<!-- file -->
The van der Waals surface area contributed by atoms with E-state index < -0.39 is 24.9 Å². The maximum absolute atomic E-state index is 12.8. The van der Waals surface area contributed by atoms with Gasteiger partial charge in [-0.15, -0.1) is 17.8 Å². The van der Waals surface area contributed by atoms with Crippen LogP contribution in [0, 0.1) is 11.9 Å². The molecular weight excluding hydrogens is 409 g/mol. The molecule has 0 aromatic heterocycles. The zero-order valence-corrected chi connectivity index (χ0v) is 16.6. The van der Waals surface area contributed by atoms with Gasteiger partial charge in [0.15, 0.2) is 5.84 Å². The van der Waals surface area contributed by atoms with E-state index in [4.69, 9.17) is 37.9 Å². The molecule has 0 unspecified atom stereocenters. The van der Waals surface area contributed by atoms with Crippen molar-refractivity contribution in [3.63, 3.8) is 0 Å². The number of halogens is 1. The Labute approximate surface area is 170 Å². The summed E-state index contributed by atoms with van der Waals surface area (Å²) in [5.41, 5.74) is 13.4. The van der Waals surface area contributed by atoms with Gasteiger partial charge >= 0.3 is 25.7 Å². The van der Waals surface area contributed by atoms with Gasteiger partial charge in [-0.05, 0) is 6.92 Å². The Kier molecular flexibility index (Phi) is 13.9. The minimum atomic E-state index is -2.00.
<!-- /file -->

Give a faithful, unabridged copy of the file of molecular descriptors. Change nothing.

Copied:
The van der Waals surface area contributed by atoms with E-state index < -0.39 is 24.9 Å². The maximum absolute atomic E-state index is 12.8. The van der Waals surface area contributed by atoms with Gasteiger partial charge in [-0.15, -0.1) is 17.8 Å². The van der Waals surface area contributed by atoms with Crippen LogP contribution in [0, 0.1) is 11.9 Å². The molecular weight excluding hydrogens is 409 g/mol. The molecule has 0 aromatic heterocycles. The zero-order valence-corrected chi connectivity index (χ0v) is 16.6. The van der Waals surface area contributed by atoms with Gasteiger partial charge in [0.15, 0.2) is 5.84 Å². The van der Waals surface area contributed by atoms with E-state index in [4.69, 9.17) is 37.9 Å². The molecule has 0 unspecified atom stereocenters. The van der Waals surface area contributed by atoms with Crippen molar-refractivity contribution in [3.63, 3.8) is 0 Å². The number of halogens is 1. The Labute approximate surface area is 170 Å². The summed E-state index contributed by atoms with van der Waals surface area (Å²) in [5.41, 5.74) is 13.4. The van der Waals surface area contributed by atoms with Gasteiger partial charge >= 0.3 is 25.7 Å². The van der Waals surface area contributed by atoms with Gasteiger partial charge in [-0.05, 0) is 6.92 Å². The Kier molecular flexibility index (Phi) is 13.9. The minimum atomic E-state index is -2.00.